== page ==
Put on notice, India's Pachauri tasked with carrying out IPCC reform

London, Oct.20 (ANI): Beleaguered Intergovernmental Panel on Climate Change (IPCC) chairman and noted Indian economist Dr. Rajendra Pachauri has reportedly been put on notice to carry out new guidelines and ensure a management restructure after weathering a storm of criticism about mistakes in the IPCC's most recent climate assessment report.

Pachauri's handling of the affair was compounded by allegations of conflicts of interest and he was under intense pressure to quit.

However, at the end of the IPCC's plenary meeting last week in Busan, South Korea, Pachauri remains firmly in charge.

The Nature magazine quoted Ottmar Edenhofer, chief economist at the Potsdam Institute for Climate Impact Research in Germany and co-chair of the IPCC's working group on climate-change mitigation, as saying that Pachauri has been put on notice.

Edenhofer said: "Governments made it very clear that they expect him to make changes - both to improve the IPCC's climate assessments and to foster greater public and political confidence in its work."

"Delegates avoided talking about Pachauri's role," added Edenhofer.

Insiders said there was a fear that targeting Pachauri could provoke a confrontation between the IPCC's rich and poor member countries.

Instead, delegates in Busan focused in part on how to implement recommendations for reform from the Amsterdam-based InterAcademy Council (IAC), a consortium of national science academies.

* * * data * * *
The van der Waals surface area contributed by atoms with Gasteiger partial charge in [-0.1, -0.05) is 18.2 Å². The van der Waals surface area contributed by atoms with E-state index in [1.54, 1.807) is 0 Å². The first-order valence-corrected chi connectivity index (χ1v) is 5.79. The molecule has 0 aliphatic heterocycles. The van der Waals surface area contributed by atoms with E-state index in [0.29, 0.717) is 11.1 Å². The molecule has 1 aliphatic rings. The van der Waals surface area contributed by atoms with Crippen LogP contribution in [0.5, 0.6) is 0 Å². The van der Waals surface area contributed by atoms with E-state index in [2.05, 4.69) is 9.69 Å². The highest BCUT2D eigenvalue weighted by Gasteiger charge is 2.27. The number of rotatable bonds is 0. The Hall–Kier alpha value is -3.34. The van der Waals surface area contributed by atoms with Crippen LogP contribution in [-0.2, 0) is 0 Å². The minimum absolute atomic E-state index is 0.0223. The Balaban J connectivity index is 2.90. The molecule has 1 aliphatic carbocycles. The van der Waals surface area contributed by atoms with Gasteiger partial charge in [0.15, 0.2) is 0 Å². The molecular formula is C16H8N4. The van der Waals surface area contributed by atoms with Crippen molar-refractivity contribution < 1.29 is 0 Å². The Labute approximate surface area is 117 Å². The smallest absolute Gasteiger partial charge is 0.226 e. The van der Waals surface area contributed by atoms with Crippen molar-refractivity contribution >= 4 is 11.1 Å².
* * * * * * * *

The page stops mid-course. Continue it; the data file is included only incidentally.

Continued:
In March, the United Nations - the IPCC's parent body - asked the IAC to carry out a review of the IPCC and propose organizational and procedural changes.

To restore some of the IPCC's lost credibility, and to make sure that its future assessments are more robust, the meeting eventually agreed on new guidelines, recommended by the IAC, on the use of non-peer-reviewed literature; on the characterization of scientific uncertainty; and on how to handle and correct errors.

In future, IPCC authors will use consistent terminology to qualitatively describe uncertainties, and will cross check more thoroughly the authenticity and robustness of data and information taken from 'grey literature' that has not been peer reviewed.

Most climate scientists say that errors in the assessment report - such as the notorious statement that all Himalayan glaciers could melt by 2035 - do not undermine the scientific case that human activity is dangerously warming the planet. But such errors must be corrected quickly and transparently to preserve the IPCC's credibility, the IAC said, and climate scientists agree.

The IAC also proposed more far-reaching changes to the IPCC's management structure to streamline its decision-making. But delegates postponed any action pending the outcome of further investigation by several newly established task groups.

By January 2011, these groups will propose options for improving the IPCC's management structures, review procedures, communication strategies and conflict-of-interest policies.

The IPCC will decide how to implement these at its next plenary session, to be held in May 2011 in Abu Dhabi.

Pachauri is optimistic about the future. The IPCC, he says, is well prepared to march ahead towards producing a fifth assessment report by the end of 2014.

"Despite all the noise we have not wasted a single minute to do what the world expects us to do. I, for one, never lack the physical and mental energy that is required for the job," he said. (ANI)

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